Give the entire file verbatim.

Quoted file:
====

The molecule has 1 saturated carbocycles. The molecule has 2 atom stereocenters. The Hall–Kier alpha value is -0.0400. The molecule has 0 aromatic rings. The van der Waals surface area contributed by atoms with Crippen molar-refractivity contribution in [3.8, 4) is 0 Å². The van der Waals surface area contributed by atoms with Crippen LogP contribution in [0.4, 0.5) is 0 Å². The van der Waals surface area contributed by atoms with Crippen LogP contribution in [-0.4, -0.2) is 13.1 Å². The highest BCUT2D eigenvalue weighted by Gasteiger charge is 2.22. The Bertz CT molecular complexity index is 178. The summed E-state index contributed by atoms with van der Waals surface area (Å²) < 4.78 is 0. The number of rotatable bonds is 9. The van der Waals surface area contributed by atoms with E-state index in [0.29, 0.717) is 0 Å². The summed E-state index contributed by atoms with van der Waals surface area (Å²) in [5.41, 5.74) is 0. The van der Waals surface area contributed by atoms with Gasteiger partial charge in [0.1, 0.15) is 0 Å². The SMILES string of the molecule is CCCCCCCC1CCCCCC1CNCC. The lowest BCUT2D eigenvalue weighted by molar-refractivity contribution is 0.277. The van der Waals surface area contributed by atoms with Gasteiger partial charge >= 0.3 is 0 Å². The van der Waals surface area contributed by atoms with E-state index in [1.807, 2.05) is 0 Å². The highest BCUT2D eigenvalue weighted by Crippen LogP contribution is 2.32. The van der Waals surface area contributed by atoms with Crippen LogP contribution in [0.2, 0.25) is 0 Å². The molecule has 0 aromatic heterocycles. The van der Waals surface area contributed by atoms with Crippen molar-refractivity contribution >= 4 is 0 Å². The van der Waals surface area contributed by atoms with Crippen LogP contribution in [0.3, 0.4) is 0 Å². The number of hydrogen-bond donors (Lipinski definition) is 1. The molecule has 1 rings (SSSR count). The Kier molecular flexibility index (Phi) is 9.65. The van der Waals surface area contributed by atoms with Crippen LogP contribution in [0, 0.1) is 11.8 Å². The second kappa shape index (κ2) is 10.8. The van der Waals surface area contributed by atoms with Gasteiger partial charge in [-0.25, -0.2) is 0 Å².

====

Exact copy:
The molecule has 1 saturated carbocycles. The molecule has 2 atom stereocenters. The Hall–Kier alpha value is -0.0400. The molecule has 0 aromatic rings. The van der Waals surface area contributed by atoms with Crippen molar-refractivity contribution in [3.8, 4) is 0 Å². The van der Waals surface area contributed by atoms with Crippen LogP contribution in [0.4, 0.5) is 0 Å². The van der Waals surface area contributed by atoms with Crippen LogP contribution in [-0.4, -0.2) is 13.1 Å². The highest BCUT2D eigenvalue weighted by Gasteiger charge is 2.22. The Bertz CT molecular complexity index is 178. The summed E-state index contributed by atoms with van der Waals surface area (Å²) < 4.78 is 0. The number of rotatable bonds is 9. The van der Waals surface area contributed by atoms with E-state index in [0.29, 0.717) is 0 Å². The summed E-state index contributed by atoms with van der Waals surface area (Å²) in [5.41, 5.74) is 0. The van der Waals surface area contributed by atoms with Gasteiger partial charge in [0.1, 0.15) is 0 Å². The SMILES string of the molecule is CCCCCCCC1CCCCCC1CNCC. The lowest BCUT2D eigenvalue weighted by molar-refractivity contribution is 0.277. The van der Waals surface area contributed by atoms with Gasteiger partial charge >= 0.3 is 0 Å². The van der Waals surface area contributed by atoms with E-state index in [1.807, 2.05) is 0 Å². The highest BCUT2D eigenvalue weighted by Crippen LogP contribution is 2.32. The van der Waals surface area contributed by atoms with Crippen LogP contribution in [0.2, 0.25) is 0 Å². The molecule has 0 aromatic heterocycles. The van der Waals surface area contributed by atoms with Crippen molar-refractivity contribution >= 4 is 0 Å². The van der Waals surface area contributed by atoms with Crippen LogP contribution in [0.3, 0.4) is 0 Å². The number of hydrogen-bond donors (Lipinski definition) is 1. The molecule has 1 rings (SSSR count). The Kier molecular flexibility index (Phi) is 9.65. The van der Waals surface area contributed by atoms with Crippen LogP contribution in [0, 0.1) is 11.8 Å². The second kappa shape index (κ2) is 10.8. The van der Waals surface area contributed by atoms with Gasteiger partial charge in [-0.25, -0.2) is 0 Å².